Blockchain technology is set to revolutionise the food supply chain in terms of traceability and transparency, according to global certification consultant Bureau Veritas.

The UK Food Standards Agency (FSA) investigated 2,265 cases of food contamination for the 2016-17 period, which was a 30% increase on the previous year. The World Health Organisation (WHO) recorded that 420,000 people die every year from contaminated food, with almost one in 10 becoming sick from eating tainted foods.

Bureau Veritas’ white paper ‘Food traceability: the blockchain revolution’ identifies obstacles in the global food supply and presents solutions using blockchain.

According to the white paper, ‘Blockchain is a shared, distributed ledger that makes it possible to record transactions and track assets (for example products or money) without a central repository’.

It enables all members of the network to share and validate transactions every time they appear, eliminating the need for intermediaries, contradictory internal regulations or a third party audit. The paper says all of this makes blockchain ideal for end-to-end traceability, as it is designed to track asset creation, transformation and transactions.

Bureau Veritas UK certification managing director Joy Franks identified that complete traceability in the food supply chain has been an elusive goal due to significant costs and logistical problems for manufacturers and suppliers.

“Inherently, the issue is complexity. A single product may go through six to eight stages of a supply chain before it ends up on shelves, making end-to-end traceability using current methods such as sampling nigh on impossible to achieve,” Franks said.

“As such, we need only look at the rising number of food safety breaches, which can often result in irreversible reputational damage to understand how blockchain technology can revolutionise the industry by increasing the reliability of information.”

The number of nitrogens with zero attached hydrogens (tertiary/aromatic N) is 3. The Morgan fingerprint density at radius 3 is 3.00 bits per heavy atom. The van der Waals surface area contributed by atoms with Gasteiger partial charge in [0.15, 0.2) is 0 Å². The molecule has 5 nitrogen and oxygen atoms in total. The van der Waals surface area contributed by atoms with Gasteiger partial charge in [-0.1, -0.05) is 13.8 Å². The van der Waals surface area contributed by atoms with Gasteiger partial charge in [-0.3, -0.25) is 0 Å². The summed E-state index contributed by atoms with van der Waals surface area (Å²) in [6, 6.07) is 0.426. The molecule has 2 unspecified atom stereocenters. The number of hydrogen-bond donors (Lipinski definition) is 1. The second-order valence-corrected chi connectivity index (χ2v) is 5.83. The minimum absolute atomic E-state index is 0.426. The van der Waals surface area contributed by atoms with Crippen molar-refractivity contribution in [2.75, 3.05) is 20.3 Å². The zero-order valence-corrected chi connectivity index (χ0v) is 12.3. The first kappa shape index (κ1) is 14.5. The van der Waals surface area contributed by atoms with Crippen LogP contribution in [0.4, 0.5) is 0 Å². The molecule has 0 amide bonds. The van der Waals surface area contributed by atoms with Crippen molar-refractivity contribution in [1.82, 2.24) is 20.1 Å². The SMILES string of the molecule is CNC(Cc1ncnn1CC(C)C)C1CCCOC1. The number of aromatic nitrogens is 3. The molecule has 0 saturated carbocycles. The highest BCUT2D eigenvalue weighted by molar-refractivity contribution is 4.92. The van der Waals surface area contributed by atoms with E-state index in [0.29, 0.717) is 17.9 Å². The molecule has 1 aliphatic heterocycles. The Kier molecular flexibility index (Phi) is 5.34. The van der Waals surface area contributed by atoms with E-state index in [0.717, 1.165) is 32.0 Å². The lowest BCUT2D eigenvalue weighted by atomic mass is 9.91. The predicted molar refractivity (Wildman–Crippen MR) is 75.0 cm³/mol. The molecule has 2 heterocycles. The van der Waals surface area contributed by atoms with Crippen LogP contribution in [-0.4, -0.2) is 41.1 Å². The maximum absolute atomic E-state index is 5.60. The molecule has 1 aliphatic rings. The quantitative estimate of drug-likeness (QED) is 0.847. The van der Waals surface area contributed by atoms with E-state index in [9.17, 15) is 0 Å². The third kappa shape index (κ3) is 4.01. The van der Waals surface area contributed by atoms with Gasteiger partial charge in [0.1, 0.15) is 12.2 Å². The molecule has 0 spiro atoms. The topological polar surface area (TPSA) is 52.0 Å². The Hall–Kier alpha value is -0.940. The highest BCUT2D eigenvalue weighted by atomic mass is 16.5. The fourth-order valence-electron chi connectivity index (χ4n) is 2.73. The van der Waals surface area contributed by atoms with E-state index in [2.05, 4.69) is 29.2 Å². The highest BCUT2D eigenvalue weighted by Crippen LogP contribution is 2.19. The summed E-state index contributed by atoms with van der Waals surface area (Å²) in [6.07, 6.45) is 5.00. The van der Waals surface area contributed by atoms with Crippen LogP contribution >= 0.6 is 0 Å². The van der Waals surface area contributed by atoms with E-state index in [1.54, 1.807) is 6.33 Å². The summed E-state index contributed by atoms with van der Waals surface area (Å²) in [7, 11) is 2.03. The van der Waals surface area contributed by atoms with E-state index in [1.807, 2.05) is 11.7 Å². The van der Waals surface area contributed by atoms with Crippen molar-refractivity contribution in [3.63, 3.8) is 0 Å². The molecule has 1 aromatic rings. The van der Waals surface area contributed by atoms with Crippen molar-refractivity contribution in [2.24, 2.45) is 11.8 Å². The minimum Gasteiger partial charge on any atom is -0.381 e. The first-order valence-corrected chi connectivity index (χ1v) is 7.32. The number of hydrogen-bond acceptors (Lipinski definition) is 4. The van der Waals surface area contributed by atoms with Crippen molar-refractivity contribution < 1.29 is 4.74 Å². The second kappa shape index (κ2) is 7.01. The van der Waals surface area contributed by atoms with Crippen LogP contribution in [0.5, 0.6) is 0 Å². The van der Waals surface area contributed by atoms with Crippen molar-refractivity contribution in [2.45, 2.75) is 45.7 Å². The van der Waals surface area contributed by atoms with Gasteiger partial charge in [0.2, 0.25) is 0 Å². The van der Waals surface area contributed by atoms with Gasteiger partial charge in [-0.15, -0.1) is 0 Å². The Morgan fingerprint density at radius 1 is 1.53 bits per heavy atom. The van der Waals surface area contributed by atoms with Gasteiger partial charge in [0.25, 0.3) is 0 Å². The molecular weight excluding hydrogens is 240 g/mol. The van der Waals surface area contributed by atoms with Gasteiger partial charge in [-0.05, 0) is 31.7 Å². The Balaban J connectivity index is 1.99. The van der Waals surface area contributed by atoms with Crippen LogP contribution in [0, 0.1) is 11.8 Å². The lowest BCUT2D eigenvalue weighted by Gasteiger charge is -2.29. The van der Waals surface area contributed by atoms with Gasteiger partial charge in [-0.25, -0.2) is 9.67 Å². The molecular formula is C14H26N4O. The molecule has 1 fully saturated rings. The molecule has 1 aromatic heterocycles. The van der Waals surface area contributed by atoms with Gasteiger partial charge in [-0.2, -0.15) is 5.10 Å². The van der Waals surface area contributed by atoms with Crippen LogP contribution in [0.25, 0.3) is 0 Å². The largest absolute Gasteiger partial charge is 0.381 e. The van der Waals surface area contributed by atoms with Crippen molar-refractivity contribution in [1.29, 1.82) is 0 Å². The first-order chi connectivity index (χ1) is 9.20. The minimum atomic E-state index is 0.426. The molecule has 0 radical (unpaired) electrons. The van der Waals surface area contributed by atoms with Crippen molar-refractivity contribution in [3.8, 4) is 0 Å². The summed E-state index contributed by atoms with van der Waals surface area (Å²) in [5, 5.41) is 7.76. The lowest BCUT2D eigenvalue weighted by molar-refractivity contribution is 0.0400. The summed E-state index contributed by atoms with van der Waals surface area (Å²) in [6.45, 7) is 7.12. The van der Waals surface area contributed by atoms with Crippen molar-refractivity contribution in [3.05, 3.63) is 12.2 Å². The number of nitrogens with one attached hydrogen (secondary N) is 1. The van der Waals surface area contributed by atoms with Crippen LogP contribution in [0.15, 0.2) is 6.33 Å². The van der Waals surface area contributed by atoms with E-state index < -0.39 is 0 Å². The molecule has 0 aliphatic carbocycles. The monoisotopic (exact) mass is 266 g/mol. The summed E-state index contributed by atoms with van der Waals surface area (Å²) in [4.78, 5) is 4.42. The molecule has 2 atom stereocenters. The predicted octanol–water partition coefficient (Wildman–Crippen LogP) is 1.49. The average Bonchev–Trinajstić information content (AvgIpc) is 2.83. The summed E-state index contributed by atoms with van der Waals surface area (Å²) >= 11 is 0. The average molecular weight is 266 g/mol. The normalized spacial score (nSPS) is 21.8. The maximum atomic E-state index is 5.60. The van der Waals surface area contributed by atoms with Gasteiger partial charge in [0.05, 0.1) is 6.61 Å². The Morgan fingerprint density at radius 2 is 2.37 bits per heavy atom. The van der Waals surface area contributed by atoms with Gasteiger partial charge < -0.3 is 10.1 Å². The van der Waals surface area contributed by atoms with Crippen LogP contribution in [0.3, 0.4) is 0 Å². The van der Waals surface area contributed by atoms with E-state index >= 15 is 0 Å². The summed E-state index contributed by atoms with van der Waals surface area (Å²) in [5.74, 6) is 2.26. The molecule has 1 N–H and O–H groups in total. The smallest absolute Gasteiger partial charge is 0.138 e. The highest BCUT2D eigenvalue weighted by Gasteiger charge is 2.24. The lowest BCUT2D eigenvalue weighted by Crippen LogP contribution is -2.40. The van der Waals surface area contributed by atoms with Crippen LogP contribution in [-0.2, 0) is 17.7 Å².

Using the technology, all members can automatically trace the origin of a failed test or inspection of a product at any stage of the food supply chain. This could help food manufacturers and suppliers to improve efficiency by eliminating unnecessary intermediaries.

Other advantages

Blockchain technology brings other advantages to the food supply chain, according to Bureau Veritas. Not only can it be accessed by all participants recording any types of information, but also the cryptography element protects private company information and makes use of smart contracts, which provide extra security. Smart contracts are automated rules governing a blockchain transaction.

“It is easy to see why blockchain is such an exciting development for the industry. Blockchain’s very advantages – the need for consensus, the immutability of data, the ability to use smart contracts and permissions – raise the stakes on getting the system right at the outset” said Franks.

“As a result, it can increase the reliability of information, making complete traceability possible without any single all-powerful actor, or the presence of an independent third party at every transaction–making it a quicker, cheaper and more efficient process.

Franks believes that blockchain technology is the future of the food supply chain and advises organisations to innovate in order to bring on a new era of food traceability.

At the Global Food Conference last year, Bureau Veritas Vice President of Food Vincent Bourdil said: “We believe that Blockchain is a technology that is disrupting our traditional business and we need to leverage it to bring traceability to a new era. We cannot continue inspecting just a small percentage of produce as it moves along the supply chain.”